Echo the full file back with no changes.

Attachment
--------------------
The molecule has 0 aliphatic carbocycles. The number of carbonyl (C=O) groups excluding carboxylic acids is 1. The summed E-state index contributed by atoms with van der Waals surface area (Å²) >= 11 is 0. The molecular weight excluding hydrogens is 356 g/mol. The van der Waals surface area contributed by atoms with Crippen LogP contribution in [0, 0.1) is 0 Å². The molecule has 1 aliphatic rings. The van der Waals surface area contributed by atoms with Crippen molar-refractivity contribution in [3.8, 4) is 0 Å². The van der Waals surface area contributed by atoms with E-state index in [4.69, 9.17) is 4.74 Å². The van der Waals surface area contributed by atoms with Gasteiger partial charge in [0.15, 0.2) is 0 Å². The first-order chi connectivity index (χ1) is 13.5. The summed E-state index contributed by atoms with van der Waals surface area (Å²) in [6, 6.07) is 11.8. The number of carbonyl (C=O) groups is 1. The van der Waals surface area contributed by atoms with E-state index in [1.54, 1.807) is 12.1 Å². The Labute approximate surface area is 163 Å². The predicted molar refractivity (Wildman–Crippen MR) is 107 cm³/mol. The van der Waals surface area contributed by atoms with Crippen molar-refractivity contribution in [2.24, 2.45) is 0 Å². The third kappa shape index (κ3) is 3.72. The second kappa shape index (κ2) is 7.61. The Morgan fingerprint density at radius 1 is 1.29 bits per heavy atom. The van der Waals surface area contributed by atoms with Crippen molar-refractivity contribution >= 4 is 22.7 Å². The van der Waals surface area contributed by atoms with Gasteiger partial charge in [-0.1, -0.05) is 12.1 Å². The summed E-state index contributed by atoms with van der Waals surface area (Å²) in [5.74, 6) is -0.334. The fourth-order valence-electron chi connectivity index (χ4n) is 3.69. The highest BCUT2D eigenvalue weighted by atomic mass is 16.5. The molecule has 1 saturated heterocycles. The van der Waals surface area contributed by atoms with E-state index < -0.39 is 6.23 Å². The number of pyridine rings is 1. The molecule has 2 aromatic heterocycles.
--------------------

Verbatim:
The molecule has 0 aliphatic carbocycles. The number of carbonyl (C=O) groups excluding carboxylic acids is 1. The summed E-state index contributed by atoms with van der Waals surface area (Å²) >= 11 is 0. The molecular weight excluding hydrogens is 356 g/mol. The van der Waals surface area contributed by atoms with Crippen LogP contribution in [0, 0.1) is 0 Å². The molecule has 1 aliphatic rings. The van der Waals surface area contributed by atoms with Crippen molar-refractivity contribution in [3.8, 4) is 0 Å². The van der Waals surface area contributed by atoms with E-state index in [4.69, 9.17) is 4.74 Å². The van der Waals surface area contributed by atoms with Gasteiger partial charge in [0.15, 0.2) is 0 Å². The first-order chi connectivity index (χ1) is 13.5. The summed E-state index contributed by atoms with van der Waals surface area (Å²) in [6, 6.07) is 11.8. The number of carbonyl (C=O) groups is 1. The van der Waals surface area contributed by atoms with E-state index in [1.54, 1.807) is 12.1 Å². The Labute approximate surface area is 163 Å². The predicted molar refractivity (Wildman–Crippen MR) is 107 cm³/mol. The van der Waals surface area contributed by atoms with Crippen molar-refractivity contribution in [2.24, 2.45) is 0 Å². The third kappa shape index (κ3) is 3.72. The second kappa shape index (κ2) is 7.61. The Morgan fingerprint density at radius 1 is 1.29 bits per heavy atom. The van der Waals surface area contributed by atoms with Crippen molar-refractivity contribution >= 4 is 22.7 Å². The van der Waals surface area contributed by atoms with Gasteiger partial charge in [-0.1, -0.05) is 12.1 Å². The summed E-state index contributed by atoms with van der Waals surface area (Å²) in [5.74, 6) is -0.334. The fourth-order valence-electron chi connectivity index (χ4n) is 3.69. The highest BCUT2D eigenvalue weighted by atomic mass is 16.5. The molecule has 1 saturated heterocycles. The van der Waals surface area contributed by atoms with E-state index < -0.39 is 6.23 Å². The number of pyridine rings is 1. The molecule has 2 aromatic heterocycles.